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Spy Novel Review – Tinker, Tailor, Soldier, Spy

 Tinker, Tailor, Soldier, Spy by John le Carré

Review by Matt B. (BuffaloSavage)

The British spy service is in shambles. It collects no product. Long-time bosses have been given their walking papers. The resulting reshuffle of duties has demoralized the remaining old timers. However, a minister and his minion bring a low-level agent to the attention of terminated spy master George Smiley. The agent’s story sends Smiley on a hunt for a possible mole who is passing secrets to the Russians.

The novel seems like a mystery since it has multiple interviews with a variety of characters, five suspects, startling twists and an exciting reveal. But it treats themes such as disillusionment, the end of the British Empire, marital dissolution, and the workaday life in a large bureaucracy. LeCarre also uses devices – such as the weather, remote places, and the focus on hands – for more literary effect than we expect in a mystery or spy novel.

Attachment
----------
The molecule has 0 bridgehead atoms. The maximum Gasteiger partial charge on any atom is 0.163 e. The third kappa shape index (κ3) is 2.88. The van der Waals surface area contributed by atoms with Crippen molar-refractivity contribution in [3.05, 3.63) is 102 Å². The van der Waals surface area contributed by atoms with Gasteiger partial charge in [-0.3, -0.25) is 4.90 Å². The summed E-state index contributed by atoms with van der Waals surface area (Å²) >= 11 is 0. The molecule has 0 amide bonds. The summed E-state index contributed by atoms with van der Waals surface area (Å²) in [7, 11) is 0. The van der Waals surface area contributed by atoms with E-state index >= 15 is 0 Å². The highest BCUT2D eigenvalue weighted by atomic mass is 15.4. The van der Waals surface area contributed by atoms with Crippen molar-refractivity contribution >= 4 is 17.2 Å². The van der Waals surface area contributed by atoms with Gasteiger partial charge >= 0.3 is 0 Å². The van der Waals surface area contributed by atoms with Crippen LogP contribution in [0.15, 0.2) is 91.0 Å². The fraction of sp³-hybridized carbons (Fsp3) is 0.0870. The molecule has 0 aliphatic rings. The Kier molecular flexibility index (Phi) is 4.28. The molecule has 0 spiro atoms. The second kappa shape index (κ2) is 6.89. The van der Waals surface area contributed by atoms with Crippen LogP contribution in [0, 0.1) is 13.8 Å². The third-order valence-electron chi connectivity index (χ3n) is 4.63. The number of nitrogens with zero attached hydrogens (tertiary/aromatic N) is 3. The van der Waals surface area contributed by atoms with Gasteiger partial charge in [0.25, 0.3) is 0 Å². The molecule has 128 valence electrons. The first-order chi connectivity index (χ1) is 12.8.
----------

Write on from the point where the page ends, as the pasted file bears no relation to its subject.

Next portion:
In a BBC Radio “Front Row” interview in 2009, John LeCarre said that John Bingham’s crime novels such as My Name is Michael Sibley, published in the 1950s when the two men worked together in British intelligence, inspired LeCarre to write his first two books, Call for the Dead and A Murder of Quality. Some critics go so far as to call Bingham the inspiration for George Smiley, but Bingham disliked le Carré’s portrayal of world-weary, cynical spies.

 

 

 

 

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